Residents with less-significant balance issues benefit from working with our staff to receive an individual exercise program that addresses their unique balance needs. In addition, our staff provides assessments of the residents’ balance abilities, which can be used to more appropriately prescribe exercises and to demonstrate noted improvements over time.

Group Fitness Classes

Most communities offer a group exercise program, but many schedules still lack classes that are dedicated to balance training. While many class formats incorporate balance training, we believe it is essential to offer dedicated balance classes to meet residents’ needs.

Unique Programming

Sometimes individual services in the fitness center get buried among all the activity opportunities at a community, and the group fitness classes as a recurrent series of events don’t always command a fresh look from your residents. That’s why we believe that specialty programming is a significant element in a comprehensive fall-prevention strategy for your senior living community. NIFS Balance Challenge is a great example of such programming.

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The need for effective balance training opportunities for older adults will continue to rise as the large baby boomer population enters retirement. Current residents and prospective residents will appreciate this comprehensive approach in addressing balance issues through therapy services as well as through robust programming options in the fitness center.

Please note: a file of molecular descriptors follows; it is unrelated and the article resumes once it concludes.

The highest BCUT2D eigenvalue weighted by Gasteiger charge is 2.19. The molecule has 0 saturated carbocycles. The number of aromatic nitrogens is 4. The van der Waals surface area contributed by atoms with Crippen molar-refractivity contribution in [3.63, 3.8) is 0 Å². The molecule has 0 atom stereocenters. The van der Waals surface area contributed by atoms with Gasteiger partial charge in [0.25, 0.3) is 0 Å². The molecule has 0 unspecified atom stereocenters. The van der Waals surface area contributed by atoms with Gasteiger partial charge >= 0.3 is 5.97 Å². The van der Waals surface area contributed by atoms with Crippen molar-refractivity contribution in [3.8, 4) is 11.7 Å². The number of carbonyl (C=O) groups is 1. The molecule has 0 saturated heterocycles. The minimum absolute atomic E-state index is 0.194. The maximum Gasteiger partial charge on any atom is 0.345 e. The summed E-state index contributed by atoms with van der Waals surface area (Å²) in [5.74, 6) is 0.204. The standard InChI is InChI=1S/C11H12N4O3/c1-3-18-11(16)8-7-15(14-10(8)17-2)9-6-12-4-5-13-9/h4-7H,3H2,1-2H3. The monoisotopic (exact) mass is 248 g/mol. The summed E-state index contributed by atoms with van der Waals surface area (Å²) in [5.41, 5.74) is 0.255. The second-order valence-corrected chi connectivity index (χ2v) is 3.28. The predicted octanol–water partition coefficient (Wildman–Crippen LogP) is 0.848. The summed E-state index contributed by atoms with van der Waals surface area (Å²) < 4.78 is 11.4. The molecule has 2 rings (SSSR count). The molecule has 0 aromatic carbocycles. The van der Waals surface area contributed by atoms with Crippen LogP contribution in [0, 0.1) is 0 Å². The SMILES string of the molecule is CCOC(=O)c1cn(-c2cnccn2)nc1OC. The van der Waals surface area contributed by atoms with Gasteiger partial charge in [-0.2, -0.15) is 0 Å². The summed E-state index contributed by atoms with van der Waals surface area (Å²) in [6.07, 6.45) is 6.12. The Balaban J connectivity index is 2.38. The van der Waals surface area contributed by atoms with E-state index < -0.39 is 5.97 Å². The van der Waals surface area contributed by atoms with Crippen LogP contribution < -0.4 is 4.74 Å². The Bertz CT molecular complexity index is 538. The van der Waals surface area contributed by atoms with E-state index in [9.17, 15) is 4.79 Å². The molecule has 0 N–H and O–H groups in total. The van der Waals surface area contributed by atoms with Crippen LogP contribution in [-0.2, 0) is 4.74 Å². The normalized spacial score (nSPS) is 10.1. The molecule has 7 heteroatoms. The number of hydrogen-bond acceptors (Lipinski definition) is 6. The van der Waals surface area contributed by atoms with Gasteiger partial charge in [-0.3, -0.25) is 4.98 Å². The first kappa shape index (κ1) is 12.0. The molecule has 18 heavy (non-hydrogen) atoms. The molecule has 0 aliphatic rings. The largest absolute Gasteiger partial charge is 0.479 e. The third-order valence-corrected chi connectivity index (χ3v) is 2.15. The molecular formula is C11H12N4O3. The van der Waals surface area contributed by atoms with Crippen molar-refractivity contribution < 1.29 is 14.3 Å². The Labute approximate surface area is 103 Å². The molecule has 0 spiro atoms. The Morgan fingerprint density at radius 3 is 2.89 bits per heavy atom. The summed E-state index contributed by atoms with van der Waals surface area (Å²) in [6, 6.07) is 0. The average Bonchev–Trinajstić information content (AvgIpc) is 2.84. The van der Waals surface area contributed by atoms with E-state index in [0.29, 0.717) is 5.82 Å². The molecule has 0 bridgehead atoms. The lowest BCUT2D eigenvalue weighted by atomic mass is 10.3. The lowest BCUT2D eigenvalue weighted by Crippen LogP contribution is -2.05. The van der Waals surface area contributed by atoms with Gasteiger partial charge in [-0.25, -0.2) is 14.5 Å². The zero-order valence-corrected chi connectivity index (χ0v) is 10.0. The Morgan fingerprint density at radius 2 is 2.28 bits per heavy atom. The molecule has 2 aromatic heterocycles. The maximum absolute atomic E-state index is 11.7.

Want to find out more about how we provide our clients with well-rounded fall prevention/balance-training programming?

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Topics: physical therapy balance senior fitness senior living community fall prevention group fitness quality of life

A Simple Nutrition Checklist to Keep You Healthy and On the Move

couple_cooking-1.jpgMarch is National Nutrition Month! It may be time to revisit and reestablish your New Year’s diet resolutions. I wanted to pass along a basic guide to healthy eating and lifestyle habits that can also be used for weight loss.

Following is a checklist of six healthy habits to guide you on the path to better dietary health. If you are continually skipping any of these steps, you are probably missing opportunities to keep your weight in check or to keep your body healthy and your metabolism strong.

1. Drink at least 64 ounces of water a day.

Every person is different, so the need for more water comes with extra weight and increased levels of activity. But 64 ounces is a good baseline for hydration. Unsweet tea and zero-calorie drinks count. Diet sodas and coffee do not. WARNING: Don’t jump from 20 ounces a day to 64 ounces! Your bladder will not appreciate the drastic change. Instead, increase by 8 ounces every week until you reach 64 ounces.

2. Make your breakfast, lunch, and dinner plates look like the ChooseMyPlate diagram.